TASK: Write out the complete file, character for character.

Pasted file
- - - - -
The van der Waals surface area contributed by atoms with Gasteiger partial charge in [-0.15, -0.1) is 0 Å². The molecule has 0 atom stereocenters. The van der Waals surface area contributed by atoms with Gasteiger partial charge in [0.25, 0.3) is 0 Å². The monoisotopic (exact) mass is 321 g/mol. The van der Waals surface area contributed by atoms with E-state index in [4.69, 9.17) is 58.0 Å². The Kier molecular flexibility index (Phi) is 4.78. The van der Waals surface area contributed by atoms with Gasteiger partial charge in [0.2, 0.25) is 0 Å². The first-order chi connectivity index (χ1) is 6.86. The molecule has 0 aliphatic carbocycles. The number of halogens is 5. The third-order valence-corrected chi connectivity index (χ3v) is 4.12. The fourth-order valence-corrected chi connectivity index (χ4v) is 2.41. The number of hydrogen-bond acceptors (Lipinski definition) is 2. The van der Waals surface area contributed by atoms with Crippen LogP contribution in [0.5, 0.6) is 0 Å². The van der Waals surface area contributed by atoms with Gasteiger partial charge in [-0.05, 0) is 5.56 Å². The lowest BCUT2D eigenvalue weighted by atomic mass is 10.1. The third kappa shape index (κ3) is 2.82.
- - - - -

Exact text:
The van der Waals surface area contributed by atoms with Gasteiger partial charge in [-0.15, -0.1) is 0 Å². The molecule has 0 atom stereocenters. The van der Waals surface area contributed by atoms with Gasteiger partial charge in [0.25, 0.3) is 0 Å². The monoisotopic (exact) mass is 321 g/mol. The van der Waals surface area contributed by atoms with E-state index in [4.69, 9.17) is 58.0 Å². The Kier molecular flexibility index (Phi) is 4.78. The van der Waals surface area contributed by atoms with Gasteiger partial charge in [0.2, 0.25) is 0 Å². The first-order chi connectivity index (χ1) is 6.86. The molecule has 0 aliphatic carbocycles. The number of halogens is 5. The third-order valence-corrected chi connectivity index (χ3v) is 4.12. The fourth-order valence-corrected chi connectivity index (χ4v) is 2.41. The number of hydrogen-bond acceptors (Lipinski definition) is 2. The van der Waals surface area contributed by atoms with Crippen LogP contribution in [0.5, 0.6) is 0 Å². The van der Waals surface area contributed by atoms with Gasteiger partial charge in [-0.05, 0) is 5.56 Å². The lowest BCUT2D eigenvalue weighted by atomic mass is 10.1. The third kappa shape index (κ3) is 2.82.